Sudden cardiac arrest may not be so sudden, as we knew until now. This sudden heart malfunction can be deadly at high rate. Dr. Sumeet Chugh, associate director of the Heart Institute and director of the Heart Rhythm Center at Cedars-Sinai Medical Center in Los Angeles forewarned that most people who have a sudden cardiac arrest will not make it out alive.
The doctors concluded that there are some symptoms which are associated with sudden cardiac arrest. These symptoms can be: chest pain and pressure, shortness of breath, heart palpitations, and flu-like sensations (such as nausea, back pain and/or abdominal pain).
The problem lies in the fact that none of these symptoms are treated as a potential cardiac arrest. In fact, they are always thought as something else, for example, flu.
The doctors also began thinking about cardiac arrest in the different way. Their opinion is, if the symptoms were examined on time, the sudden cardiac arrest may be avoided and the number of all heart-related deaths that are the result of sudden cardiac arrest can be reduced in half.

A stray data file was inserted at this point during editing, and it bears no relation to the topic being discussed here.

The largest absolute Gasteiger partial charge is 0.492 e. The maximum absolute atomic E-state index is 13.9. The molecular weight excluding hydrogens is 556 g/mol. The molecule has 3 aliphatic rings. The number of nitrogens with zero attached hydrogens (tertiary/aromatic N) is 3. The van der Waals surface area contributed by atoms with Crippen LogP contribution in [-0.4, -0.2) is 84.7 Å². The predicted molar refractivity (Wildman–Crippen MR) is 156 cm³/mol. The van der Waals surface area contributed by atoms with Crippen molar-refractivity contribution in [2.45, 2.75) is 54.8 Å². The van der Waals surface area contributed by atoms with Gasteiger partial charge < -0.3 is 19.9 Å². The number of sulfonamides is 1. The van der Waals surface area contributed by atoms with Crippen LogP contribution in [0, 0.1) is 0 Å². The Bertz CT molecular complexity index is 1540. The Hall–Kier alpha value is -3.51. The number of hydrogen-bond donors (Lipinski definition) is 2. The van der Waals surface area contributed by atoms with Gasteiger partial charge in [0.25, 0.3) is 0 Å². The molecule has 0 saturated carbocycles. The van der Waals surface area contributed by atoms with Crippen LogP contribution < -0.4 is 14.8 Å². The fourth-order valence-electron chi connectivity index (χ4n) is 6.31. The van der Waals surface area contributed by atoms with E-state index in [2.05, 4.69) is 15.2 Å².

The study confirmed that 9 in 10 of those who had symptoms months prior to cardiac arrest had them again 24 hours before the attack.
The main conclusion is these symptoms should not be dismissed as insignificant, furthermore they must be thoroughly examined and cardiac arrest could be avoided completely, “particularly if you have risk factors for heart disease, such as a family history of heart problems or high blood pressure, cholesterol, diabetes or a known heart condition” Dr. John Day, president of the Heart Rhythm Society and director of Heart Rhythm Services at Intermountain Medical Center Heart Institute in Murray, Utah said.